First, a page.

The Z6 II is a recent model that features in the current product line-up of Nikon. In contrast, the E-M1 has been discontinued (but can be found pre-owned on eBay). As a replacement in the same line of cameras, the E-M1 was succeeded by the Olympus E-M1 II. Further information on the two cameras (e.g. user guides, manuals), as well as related accessories, can be found on the official Nikon and Olympus websites.

ad

Review summary

So what conclusions can be drawn? Which of the two cameras – the Nikon Z6 II or the Olympus E-M1 – has the upper hand? Is one clearly better than the other? A synthesis of the relative strong points of each of the models is listed below.

ilogo

Arguments in favor of the Nikon Z6 II:

  • More detail: Offers more megapixels (24.3 vs 15.9MP) with a 26% higher linear resolution.
  • Better moiré control: Has an anti-alias filter to avoid artificial patterns to appear in images.
  • Better image quality: Scores substantially higher (21 points) in the DXO overall assessment.
  • Richer colors: Generates images with noticeably better colors (2 bits more color depth).
  • More dynamic range: Captures a larger spectrum of light and dark details (1.7 EV of extra DR).
  • Better low-light sensitivity: Requires less light for good images (2.1 stops ISO advantage).
  • Better video: Provides higher definition movie capture (4K/60p vs 1080/30p).
  • Better sound control: Has a headphone port that enables audio monitoring while recording.
  • More detailed viewfinder: Has higher resolution electronic viewfinder (3690k vs 2360k dots).
  • Larger viewfinder image: Features a viewfinder with a higher magnification (0.80x vs 0.74x).
  • Easier setting verification: Features an LCD display on top to control shooting parameters.
  • Larger screen: Has a bigger rear LCD (3.2" vs 3.0") for image review and settings control.
  • More detailed LCD: Has a higher resolution rear screen (2100k vs 1037k dots).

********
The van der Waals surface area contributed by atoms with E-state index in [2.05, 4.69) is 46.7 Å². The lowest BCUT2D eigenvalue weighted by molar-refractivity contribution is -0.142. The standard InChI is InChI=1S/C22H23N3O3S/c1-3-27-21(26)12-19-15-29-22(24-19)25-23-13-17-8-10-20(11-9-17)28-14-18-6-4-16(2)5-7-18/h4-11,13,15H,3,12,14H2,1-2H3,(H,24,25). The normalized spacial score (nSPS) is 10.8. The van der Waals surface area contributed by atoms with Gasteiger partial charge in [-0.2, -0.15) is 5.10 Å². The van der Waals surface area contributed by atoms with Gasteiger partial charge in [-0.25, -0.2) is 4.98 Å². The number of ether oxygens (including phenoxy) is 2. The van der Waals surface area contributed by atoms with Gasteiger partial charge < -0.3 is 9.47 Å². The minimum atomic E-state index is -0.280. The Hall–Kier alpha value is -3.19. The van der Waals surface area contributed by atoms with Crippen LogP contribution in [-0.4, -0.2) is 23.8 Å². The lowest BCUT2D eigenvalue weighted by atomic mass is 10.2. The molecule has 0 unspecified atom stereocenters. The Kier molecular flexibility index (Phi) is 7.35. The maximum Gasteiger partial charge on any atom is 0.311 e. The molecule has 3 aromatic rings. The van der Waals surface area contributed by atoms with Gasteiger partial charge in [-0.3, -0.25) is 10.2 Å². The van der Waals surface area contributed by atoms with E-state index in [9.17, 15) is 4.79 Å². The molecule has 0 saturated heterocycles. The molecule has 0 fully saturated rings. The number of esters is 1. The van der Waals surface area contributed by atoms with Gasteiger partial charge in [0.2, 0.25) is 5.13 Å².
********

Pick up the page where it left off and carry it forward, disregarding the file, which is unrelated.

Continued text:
• Faster burst: Shoots at higher frequency (14 vs 10 flaps/sec) to capture the decisive moment.
  • Longer lasting: Can take more shots (410 versus 350) on a single battery charge.
  • Easier travel charging: Can be conveniently charged via its USB port.
  • Faster data transfer: Supports a more advanced USB protocol (3.2 vs 2.0).
  • Easier wireless transfer: Supports Bluetooth for image sharing without cables.
  • Greater peace of mind: Features a second card slot as a backup in case of memory card failure.
  • Faster buffer clearing: Supports a more advanced SD data transfer standard (UHS-II vs UHS-I).
  • More modern: Reflects 7 years and 1 month of technical progress since the E-M1 launch.

ilogo

Reasons to prefer the Olympus OM-D E-M1:

  • Maximized detail: Lacks an anti-alias filter to exploit the sensor's full resolution potential.
  • Less heavy: Has a lower weight (by 208g or 30 percent) and is thus easier to take along.
  • Better studio light control: Has a PC Sync socket to connect to professional strobe lights.
  • More affordable: Was introduced into a lower priced category (30 percent cheaper at launch).
  • More heavily discounted: Has been around for much longer (launched in September 2013).

If the number of relative strengths (bullet points above) is taken as a guide, the Z6 II is the clear winner of the match-up (21 : 5 points). However, the relevance of individual strengths will vary across photographers, so that you might want to apply your own weighing scheme to the summary points when reflecting and deciding on a new camera. A professional wedding photographer will view the differences between cameras in a way that diverges from the perspective of a travel photog, and a person interested in cityscapes has distinct needs from a macro shooter. Hence, the decision which camera is best and worth buying is often a very personal one.

Z6 II 21:05 E-M1

How about other alternatives? Do the specifications of the Nikon Z6 II and the Olympus E-M1 place the cameras among the top in their class? Find out in the latest Best Mirrorless Interchangeable Lens Camera listing whether the two cameras rank among the cream of the crop.

In any case, while the comparison of technical specifications can provide a useful overview of the capabilities of different cameras, it says little about, for example, the shooting experience and imaging performance of the Z6 II and the E-M1 in practical situations. User reviews, such as those found at amazon, can sometimes inform about these issues, but such feedback is often incomplete, inconsistent, and biased.

Expert reviews

This is why expert reviews are important. The table below provides a synthesis of the camera assessments of some of the best known photo-gear review sites (amateurphotographer [AP], cameralabs [CL], digitalcameraworld [DCW], dpreview [DPR], ephotozine [EPZ], photographyblog [PB]). As can be seen, the professional reviewers agree in many cases on the quality of different cameras, but sometimes their assessments diverge, reinforcing the earlier point that a camera decision is often a very personal choice.

scroll hint
Expert Camera Reviews
     Camera 
 Model 
 AP 
 score 
 CL 
 score 
 DCW 
 score 
 DPR 
 score 
 EPZ 
 score 
 PB 
 score 
Camera
Launch
Launch
Price (USD)
Street
Price
1.
 
Nikon Z6 II4.5/5..4/589/1004.5/54.5/5 Oct 2020 1,999 i
2.